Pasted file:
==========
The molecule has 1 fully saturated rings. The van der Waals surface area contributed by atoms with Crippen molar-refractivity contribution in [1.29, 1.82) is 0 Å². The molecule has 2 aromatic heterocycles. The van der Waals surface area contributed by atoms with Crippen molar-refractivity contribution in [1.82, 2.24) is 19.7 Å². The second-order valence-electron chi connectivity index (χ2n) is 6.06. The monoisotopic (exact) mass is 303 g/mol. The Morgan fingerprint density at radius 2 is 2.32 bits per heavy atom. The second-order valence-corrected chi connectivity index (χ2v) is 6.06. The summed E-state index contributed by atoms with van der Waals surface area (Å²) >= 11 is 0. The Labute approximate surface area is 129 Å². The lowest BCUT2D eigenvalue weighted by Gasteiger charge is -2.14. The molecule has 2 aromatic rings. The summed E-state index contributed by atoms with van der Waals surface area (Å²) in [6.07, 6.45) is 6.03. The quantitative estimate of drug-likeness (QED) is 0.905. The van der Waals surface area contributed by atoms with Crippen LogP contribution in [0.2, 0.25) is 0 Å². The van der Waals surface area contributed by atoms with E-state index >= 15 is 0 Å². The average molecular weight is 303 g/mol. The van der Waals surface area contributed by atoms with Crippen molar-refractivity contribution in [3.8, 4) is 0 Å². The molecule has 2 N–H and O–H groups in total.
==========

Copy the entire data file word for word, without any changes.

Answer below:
The molecule has 1 fully saturated rings. The van der Waals surface area contributed by atoms with Crippen molar-refractivity contribution in [1.29, 1.82) is 0 Å². The molecule has 2 aromatic heterocycles. The van der Waals surface area contributed by atoms with Crippen molar-refractivity contribution in [1.82, 2.24) is 19.7 Å². The second-order valence-electron chi connectivity index (χ2n) is 6.06. The monoisotopic (exact) mass is 303 g/mol. The Morgan fingerprint density at radius 2 is 2.32 bits per heavy atom. The second-order valence-corrected chi connectivity index (χ2v) is 6.06. The summed E-state index contributed by atoms with van der Waals surface area (Å²) >= 11 is 0. The Labute approximate surface area is 129 Å². The lowest BCUT2D eigenvalue weighted by Gasteiger charge is -2.14. The molecule has 2 aromatic rings. The summed E-state index contributed by atoms with van der Waals surface area (Å²) in [6.07, 6.45) is 6.03. The quantitative estimate of drug-likeness (QED) is 0.905. The van der Waals surface area contributed by atoms with Crippen LogP contribution in [0.2, 0.25) is 0 Å². The van der Waals surface area contributed by atoms with E-state index >= 15 is 0 Å². The average molecular weight is 303 g/mol. The van der Waals surface area contributed by atoms with Crippen molar-refractivity contribution in [3.8, 4) is 0 Å². The molecule has 2 N–H and O–H groups in total.